However after being caught out if Max had left his defence for later he could have fought back with better traction out of the corner as good odds on Nico slowing down too much to make the corner or violating track limits and being forced to give the place back. Max should have transformed Nico’s clumsiness into his defence.

          Instead Max tried to defend in the wrong way, Nico behaved in a pig headed manner, Merc was dumb enough to not order Nico to give the place back while setting up a fresh attack and we ended up with the stewards making a hash of it.

          On that note, can we get some permanent stewards along with stable rules so that F1 can be more of a thrilling sport and less of mindless entertainment?

          1. I don’t agree, I think Max intended to use a late move to spook his opponent. He has done it several times now.

    24. Double yellow and pole position: It’s OK.

      Double movement while defending, moving on the braking zone, touching rival: Oh, don’t worry, that’s racing.

      Defending the racing line in a battle, pushing a little a competitor into a enormous tarmac runoff area: OMG that’s very dangerous five seconds penalty!

      FIA: Coherence not found

    25. MG421982 (@)
      31st July 2016, 15:42

      Personally, I don’t quite like these moves, they seem a little bit too more, but to me this move was something a la Ricciardo and Hamilton, a late braking dive bomb. But if it’s not followed by some accident, I think it should be considered a racing incident, especially if the race is boring. But how can ROS be penalized for such manoeuver, but not VES for overtaking RIC at turn1 buy going off track?!??

      1. Michael Brown (@)
        31st July 2016, 15:57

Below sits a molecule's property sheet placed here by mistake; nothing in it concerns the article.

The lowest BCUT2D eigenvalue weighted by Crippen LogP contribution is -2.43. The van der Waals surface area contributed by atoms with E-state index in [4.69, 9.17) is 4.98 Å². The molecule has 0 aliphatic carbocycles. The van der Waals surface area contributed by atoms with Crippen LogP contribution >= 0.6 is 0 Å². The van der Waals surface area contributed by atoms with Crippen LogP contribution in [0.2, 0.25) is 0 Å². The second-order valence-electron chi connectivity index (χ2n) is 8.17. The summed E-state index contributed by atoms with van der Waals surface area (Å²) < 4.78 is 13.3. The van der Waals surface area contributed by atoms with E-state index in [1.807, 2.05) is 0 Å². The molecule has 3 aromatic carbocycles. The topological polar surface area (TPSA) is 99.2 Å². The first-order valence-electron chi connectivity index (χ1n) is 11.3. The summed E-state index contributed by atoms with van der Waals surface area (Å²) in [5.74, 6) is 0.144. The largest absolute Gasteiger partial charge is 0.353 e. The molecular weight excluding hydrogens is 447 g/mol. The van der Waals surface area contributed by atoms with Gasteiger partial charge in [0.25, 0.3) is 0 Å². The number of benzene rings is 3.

@corrado-dub There’s nothing illegal with what Verstappen did in turn 1. The stewards decided in qualifying that drivers can cross the white line as long as they stay on the massive kerbs.

        That’s right, the FIA can’t be bothered to enforce the white lines as track limits any more.

        1. MG421982 (@)
          31st July 2016, 17:02

          Of course it’s legal… on paper! But that’s just about all.
          In my opinion, NO, it shouldn’t be legal to go beyond the white line with all wheels. Why do they bother anymore with white lines etc etc, if the drivers can do what they want… then just modify the track to follow the routes marked by the drivers. Easy. And happy drivers. These “rules” of being “legal” to go beyond the white line in just some parts of certain tracks, while on some other tracks being “legal” to go beyond the white line up to 20cm is a big mess. It adds more and more subjectivism and endless discussions regarding what/how is wrong and what/how is right.

          1. +1 where do you draw the line? Despite my defence of Max on this thread, I think he is too pig headed and drives like a fool quite often

      2. Agreed. Max’s move outside the track was not right. I’m guessing the team new it too.

    26. Useless stewards babysitting the spoiled kid. He can do anything to anyone while when someone returns him some of his own medicine it’s suddenly a penalty. Pathetic

    27. Zantkiller (@)
      31st July 2016, 15:47

      If he turned any earlier he would have locked up and probably hit Max so he had to carry on straight until he could turn at which point he turned fully.
      This is nothing like Austria. This wasn’t a deliberate push off the circuit. This was the wrong decision.

      1. so what?

        He should’ve braked earlier then instead of that massive divebomb. It’s his responsibility to keep his own car under control.

    28. I think this penalty is justifyable. Sort of.
      His penalty in Austria, however, wasn’t.
      Some strange kind of poetic justice happening here, with the Austria penalty not costing him any points, while the Hockenheim one did …